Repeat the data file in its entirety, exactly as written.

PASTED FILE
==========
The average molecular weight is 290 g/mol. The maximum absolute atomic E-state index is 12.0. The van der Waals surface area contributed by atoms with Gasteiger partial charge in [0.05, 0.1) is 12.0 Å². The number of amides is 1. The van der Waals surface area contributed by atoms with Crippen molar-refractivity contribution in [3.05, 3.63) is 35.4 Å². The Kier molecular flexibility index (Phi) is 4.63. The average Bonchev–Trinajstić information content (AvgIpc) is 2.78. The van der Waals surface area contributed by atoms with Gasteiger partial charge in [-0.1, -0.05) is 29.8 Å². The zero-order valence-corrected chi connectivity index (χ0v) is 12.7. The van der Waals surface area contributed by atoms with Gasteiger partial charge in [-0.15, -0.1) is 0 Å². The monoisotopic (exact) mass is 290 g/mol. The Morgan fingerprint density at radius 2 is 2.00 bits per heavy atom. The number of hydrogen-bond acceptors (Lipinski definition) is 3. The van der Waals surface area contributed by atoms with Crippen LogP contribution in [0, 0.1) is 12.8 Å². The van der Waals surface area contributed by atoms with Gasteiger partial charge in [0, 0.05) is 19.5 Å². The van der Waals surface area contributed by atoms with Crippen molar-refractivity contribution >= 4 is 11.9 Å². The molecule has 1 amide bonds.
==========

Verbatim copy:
The average molecular weight is 290 g/mol. The maximum absolute atomic E-state index is 12.0. The van der Waals surface area contributed by atoms with Gasteiger partial charge in [0.05, 0.1) is 12.0 Å². The number of amides is 1. The van der Waals surface area contributed by atoms with Crippen molar-refractivity contribution in [3.05, 3.63) is 35.4 Å². The Kier molecular flexibility index (Phi) is 4.63. The average Bonchev–Trinajstić information content (AvgIpc) is 2.78. The van der Waals surface area contributed by atoms with Gasteiger partial charge in [-0.1, -0.05) is 29.8 Å². The zero-order valence-corrected chi connectivity index (χ0v) is 12.7. The van der Waals surface area contributed by atoms with Gasteiger partial charge in [-0.15, -0.1) is 0 Å². The monoisotopic (exact) mass is 290 g/mol. The Morgan fingerprint density at radius 2 is 2.00 bits per heavy atom. The number of hydrogen-bond acceptors (Lipinski definition) is 3. The van der Waals surface area contributed by atoms with Crippen LogP contribution in [0, 0.1) is 12.8 Å². The van der Waals surface area contributed by atoms with Gasteiger partial charge in [0, 0.05) is 19.5 Å². The van der Waals surface area contributed by atoms with Crippen molar-refractivity contribution >= 4 is 11.9 Å². The molecule has 1 amide bonds.